“The music industry continues to ignore the fact that its revenue model collapsed because customers hated it. Years of being forced to buy fourteen songs you didn’t want to get two you did bred a lot if ill will. Too many companies in other industries are repeating this same mistake. Sticking it to the customer may be profitable, but only as long as the customer lacks options.”
Our table had moved onto the carrots while three people were giving him more options that he was ready to take.
And the trend continues. Just yesterday, Gigaom published a story titled, Cord Cutters Survival Stories: Bye By Cable TV, which is part of its weekend series that shares stories of people’s "cord cutting" experiences. It reminded me of another page in Berman's book where he writes,
“TV everywhere and its brethren look a lot like what the music labels did with albums – they want to continue selling everything to everyone. We know where that leads. The longer the cable industry clings to a bundle-only pricing model, the wider the door swings open for nontraditional competition: single-show downloads from iTunes, or a newer a la carte streaming services available from iTunes, Amazon and Netflix.”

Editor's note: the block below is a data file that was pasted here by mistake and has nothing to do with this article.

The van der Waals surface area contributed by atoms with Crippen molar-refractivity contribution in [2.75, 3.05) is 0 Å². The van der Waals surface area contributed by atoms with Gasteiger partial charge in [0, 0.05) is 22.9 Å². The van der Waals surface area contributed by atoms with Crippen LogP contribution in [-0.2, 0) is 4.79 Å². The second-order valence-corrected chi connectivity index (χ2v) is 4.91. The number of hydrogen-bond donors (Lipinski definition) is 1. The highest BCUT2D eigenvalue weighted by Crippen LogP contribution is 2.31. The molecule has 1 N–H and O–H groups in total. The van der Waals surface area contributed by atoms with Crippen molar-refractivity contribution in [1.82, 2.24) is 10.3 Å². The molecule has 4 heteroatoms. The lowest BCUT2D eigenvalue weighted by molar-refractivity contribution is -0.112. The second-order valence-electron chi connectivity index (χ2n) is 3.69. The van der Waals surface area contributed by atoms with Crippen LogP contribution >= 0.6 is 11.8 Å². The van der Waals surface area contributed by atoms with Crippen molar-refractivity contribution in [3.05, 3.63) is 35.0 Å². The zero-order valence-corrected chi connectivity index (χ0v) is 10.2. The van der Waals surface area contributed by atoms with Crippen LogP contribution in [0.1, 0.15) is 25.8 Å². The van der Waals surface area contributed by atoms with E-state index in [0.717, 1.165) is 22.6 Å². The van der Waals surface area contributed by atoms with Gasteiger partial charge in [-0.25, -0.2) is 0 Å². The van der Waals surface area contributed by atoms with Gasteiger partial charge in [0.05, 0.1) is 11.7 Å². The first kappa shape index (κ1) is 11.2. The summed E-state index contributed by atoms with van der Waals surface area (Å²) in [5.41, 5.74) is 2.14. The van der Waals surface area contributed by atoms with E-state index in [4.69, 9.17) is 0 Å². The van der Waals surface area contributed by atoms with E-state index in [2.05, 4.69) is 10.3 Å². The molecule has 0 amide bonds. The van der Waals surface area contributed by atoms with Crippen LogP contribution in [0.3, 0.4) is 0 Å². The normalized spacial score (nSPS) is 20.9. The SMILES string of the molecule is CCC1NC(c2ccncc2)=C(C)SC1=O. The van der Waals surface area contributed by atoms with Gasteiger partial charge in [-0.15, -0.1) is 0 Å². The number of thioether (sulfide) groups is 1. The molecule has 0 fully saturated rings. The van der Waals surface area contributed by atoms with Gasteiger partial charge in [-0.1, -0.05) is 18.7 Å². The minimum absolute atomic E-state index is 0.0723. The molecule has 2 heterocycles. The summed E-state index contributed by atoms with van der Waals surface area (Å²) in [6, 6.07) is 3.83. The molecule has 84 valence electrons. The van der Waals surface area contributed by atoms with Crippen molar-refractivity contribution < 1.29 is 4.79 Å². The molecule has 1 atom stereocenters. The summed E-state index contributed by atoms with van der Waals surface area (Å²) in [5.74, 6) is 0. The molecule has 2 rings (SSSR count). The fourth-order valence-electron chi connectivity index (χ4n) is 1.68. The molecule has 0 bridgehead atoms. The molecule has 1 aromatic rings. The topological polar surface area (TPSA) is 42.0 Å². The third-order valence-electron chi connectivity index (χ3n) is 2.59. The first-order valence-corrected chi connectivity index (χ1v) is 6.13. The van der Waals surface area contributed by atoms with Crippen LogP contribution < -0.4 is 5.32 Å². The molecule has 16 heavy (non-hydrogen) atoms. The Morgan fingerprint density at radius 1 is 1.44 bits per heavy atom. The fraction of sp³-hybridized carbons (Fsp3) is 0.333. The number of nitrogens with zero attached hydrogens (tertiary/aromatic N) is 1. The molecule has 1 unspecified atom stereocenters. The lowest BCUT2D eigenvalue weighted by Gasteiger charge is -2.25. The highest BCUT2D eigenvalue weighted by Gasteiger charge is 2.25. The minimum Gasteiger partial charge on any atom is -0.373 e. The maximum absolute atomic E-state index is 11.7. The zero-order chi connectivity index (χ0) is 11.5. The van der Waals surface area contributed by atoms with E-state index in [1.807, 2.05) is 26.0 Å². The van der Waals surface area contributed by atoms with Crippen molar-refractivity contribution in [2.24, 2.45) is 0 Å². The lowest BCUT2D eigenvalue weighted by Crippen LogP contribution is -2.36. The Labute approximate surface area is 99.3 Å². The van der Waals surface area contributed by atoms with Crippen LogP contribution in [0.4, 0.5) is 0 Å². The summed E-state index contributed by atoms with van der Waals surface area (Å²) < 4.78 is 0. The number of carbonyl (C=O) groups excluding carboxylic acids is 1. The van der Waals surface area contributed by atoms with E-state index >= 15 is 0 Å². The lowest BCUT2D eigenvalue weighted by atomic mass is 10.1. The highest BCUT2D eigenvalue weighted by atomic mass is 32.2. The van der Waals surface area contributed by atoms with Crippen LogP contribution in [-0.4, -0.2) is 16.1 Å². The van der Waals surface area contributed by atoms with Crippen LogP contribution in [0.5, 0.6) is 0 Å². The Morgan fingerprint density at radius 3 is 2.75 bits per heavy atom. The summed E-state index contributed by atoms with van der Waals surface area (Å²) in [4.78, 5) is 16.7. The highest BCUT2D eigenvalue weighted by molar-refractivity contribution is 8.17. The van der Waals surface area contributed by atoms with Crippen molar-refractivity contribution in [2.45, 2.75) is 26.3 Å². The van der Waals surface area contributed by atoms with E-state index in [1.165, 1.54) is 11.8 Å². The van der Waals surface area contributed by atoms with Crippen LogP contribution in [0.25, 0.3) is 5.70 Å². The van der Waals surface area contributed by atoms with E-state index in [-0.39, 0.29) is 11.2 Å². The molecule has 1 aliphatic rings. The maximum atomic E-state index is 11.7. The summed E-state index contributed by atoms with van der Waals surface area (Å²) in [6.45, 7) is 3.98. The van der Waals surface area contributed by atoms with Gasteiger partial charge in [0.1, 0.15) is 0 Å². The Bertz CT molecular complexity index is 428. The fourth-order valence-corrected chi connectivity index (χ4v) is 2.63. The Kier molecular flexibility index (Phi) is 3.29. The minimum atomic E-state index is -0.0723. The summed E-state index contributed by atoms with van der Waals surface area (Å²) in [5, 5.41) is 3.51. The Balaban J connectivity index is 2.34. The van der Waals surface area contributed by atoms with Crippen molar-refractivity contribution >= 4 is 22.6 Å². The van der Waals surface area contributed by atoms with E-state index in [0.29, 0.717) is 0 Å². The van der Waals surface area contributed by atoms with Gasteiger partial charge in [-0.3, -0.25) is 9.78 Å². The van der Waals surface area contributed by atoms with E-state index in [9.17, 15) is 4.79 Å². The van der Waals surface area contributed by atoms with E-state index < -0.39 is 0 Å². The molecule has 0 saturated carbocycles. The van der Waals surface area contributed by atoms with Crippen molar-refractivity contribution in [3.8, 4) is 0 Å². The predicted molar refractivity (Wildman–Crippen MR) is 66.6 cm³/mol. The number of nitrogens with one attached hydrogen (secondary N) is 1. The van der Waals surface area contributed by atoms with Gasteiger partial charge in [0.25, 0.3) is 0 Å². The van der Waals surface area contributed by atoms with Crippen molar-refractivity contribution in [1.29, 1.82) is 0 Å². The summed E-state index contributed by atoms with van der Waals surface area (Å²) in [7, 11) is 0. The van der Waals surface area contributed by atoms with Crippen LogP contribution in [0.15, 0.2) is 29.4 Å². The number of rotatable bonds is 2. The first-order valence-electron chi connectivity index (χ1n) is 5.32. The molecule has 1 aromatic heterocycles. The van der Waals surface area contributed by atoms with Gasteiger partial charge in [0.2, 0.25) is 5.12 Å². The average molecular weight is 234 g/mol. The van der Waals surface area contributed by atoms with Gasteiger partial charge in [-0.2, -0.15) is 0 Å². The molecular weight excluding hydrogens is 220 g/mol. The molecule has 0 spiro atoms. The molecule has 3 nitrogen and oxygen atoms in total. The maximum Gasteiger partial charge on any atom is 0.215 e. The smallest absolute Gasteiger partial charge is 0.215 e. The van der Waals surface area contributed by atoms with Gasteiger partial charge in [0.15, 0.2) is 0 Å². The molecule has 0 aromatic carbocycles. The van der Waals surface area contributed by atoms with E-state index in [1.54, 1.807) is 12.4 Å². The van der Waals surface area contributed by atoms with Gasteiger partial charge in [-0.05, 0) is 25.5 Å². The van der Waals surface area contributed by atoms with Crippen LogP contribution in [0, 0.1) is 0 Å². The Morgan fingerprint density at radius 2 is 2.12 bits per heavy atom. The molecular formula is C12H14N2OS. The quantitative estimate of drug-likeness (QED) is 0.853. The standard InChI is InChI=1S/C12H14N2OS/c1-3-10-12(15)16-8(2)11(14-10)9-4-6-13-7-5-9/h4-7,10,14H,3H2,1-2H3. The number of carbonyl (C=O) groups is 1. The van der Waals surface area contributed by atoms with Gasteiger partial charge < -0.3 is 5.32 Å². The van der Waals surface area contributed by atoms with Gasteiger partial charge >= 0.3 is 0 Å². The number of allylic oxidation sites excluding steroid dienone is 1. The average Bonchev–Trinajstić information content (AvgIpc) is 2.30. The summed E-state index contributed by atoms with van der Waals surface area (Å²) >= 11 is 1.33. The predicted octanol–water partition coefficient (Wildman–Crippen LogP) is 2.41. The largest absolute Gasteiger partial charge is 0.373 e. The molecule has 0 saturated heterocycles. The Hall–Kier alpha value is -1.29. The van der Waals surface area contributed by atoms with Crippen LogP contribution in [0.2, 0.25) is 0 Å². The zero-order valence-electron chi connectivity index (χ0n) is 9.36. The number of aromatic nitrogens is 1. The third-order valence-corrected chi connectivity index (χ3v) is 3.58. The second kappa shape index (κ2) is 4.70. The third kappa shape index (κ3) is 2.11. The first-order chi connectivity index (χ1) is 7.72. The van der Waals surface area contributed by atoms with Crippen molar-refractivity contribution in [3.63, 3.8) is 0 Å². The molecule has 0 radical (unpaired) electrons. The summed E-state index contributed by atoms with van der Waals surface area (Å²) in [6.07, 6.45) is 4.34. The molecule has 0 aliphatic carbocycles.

Not for Free – The Need for New Revenue Strategies and Innovation
My example is just one that focuses on cable but so many more examples exist. Not only with poor customer service interactions and increased competition, but with changes in expectations and what people are willing to pay for in the new world.
We have all seen the publishing industry struggle with this transition along with music, cable and so many others. Last week, the Wall Street Journal published the video below that discusses Cisco’s challenges with their core business, competition and pricing pressures. WSJ also talks about their consumer segments and the availability of similar products in video conferencing being offered for FREE over the Internet.
As we can see here, even the most innovative companies like Cisco who published Doing Both: How Cisco Captures Today’s Profits and Drives Tomorrows Growth that I wrote about last December is challenged.
As Berman points out and the market shows, is it becoming increasingly more important to focus in on segmentation (based on what people are actually doing today) and pricing, payer and package innovation. All on an ongoing basis.